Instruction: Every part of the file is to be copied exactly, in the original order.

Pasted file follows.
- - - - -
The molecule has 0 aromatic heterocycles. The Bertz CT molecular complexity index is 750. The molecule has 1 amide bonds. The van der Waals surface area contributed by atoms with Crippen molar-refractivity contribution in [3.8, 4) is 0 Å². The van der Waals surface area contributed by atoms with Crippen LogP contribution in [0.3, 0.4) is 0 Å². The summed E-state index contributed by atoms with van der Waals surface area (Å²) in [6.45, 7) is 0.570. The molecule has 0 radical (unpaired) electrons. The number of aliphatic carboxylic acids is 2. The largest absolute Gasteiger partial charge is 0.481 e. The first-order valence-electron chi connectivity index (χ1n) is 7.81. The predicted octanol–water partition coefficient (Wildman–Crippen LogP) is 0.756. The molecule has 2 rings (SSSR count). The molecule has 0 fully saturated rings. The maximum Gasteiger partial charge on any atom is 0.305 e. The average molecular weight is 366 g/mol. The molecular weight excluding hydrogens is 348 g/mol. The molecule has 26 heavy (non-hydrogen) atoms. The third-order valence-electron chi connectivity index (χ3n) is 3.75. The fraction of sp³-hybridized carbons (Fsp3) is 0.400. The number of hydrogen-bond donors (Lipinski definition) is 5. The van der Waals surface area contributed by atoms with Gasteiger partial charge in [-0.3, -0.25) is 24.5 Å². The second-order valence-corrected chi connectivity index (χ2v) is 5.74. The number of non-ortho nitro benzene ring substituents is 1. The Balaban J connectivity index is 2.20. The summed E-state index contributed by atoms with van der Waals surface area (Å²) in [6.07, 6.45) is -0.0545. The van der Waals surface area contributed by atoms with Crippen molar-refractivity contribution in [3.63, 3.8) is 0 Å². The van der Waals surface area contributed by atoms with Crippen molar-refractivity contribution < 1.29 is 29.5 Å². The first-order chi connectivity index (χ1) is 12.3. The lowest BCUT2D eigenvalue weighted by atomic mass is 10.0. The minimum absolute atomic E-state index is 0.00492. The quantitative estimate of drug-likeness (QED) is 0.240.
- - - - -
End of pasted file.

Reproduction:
The molecule has 0 aromatic heterocycles. The Bertz CT molecular complexity index is 750. The molecule has 1 amide bonds. The van der Waals surface area contributed by atoms with Crippen molar-refractivity contribution in [3.8, 4) is 0 Å². The van der Waals surface area contributed by atoms with Crippen LogP contribution in [0.3, 0.4) is 0 Å². The summed E-state index contributed by atoms with van der Waals surface area (Å²) in [6.45, 7) is 0.570. The molecule has 0 radical (unpaired) electrons. The number of aliphatic carboxylic acids is 2. The largest absolute Gasteiger partial charge is 0.481 e. The first-order valence-electron chi connectivity index (χ1n) is 7.81. The predicted octanol–water partition coefficient (Wildman–Crippen LogP) is 0.756. The molecule has 2 rings (SSSR count). The molecule has 0 fully saturated rings. The maximum Gasteiger partial charge on any atom is 0.305 e. The average molecular weight is 366 g/mol. The molecular weight excluding hydrogens is 348 g/mol. The molecule has 26 heavy (non-hydrogen) atoms. The third-order valence-electron chi connectivity index (χ3n) is 3.75. The fraction of sp³-hybridized carbons (Fsp3) is 0.400. The number of hydrogen-bond donors (Lipinski definition) is 5. The van der Waals surface area contributed by atoms with Gasteiger partial charge in [-0.3, -0.25) is 24.5 Å². The second-order valence-corrected chi connectivity index (χ2v) is 5.74. The number of non-ortho nitro benzene ring substituents is 1. The Balaban J connectivity index is 2.20. The summed E-state index contributed by atoms with van der Waals surface area (Å²) in [6.07, 6.45) is -0.0545. The van der Waals surface area contributed by atoms with Crippen molar-refractivity contribution in [3.63, 3.8) is 0 Å². The van der Waals surface area contributed by atoms with Crippen molar-refractivity contribution < 1.29 is 29.5 Å². The first-order chi connectivity index (χ1) is 12.3. The lowest BCUT2D eigenvalue weighted by atomic mass is 10.0. The minimum absolute atomic E-state index is 0.00492. The quantitative estimate of drug-likeness (QED) is 0.240.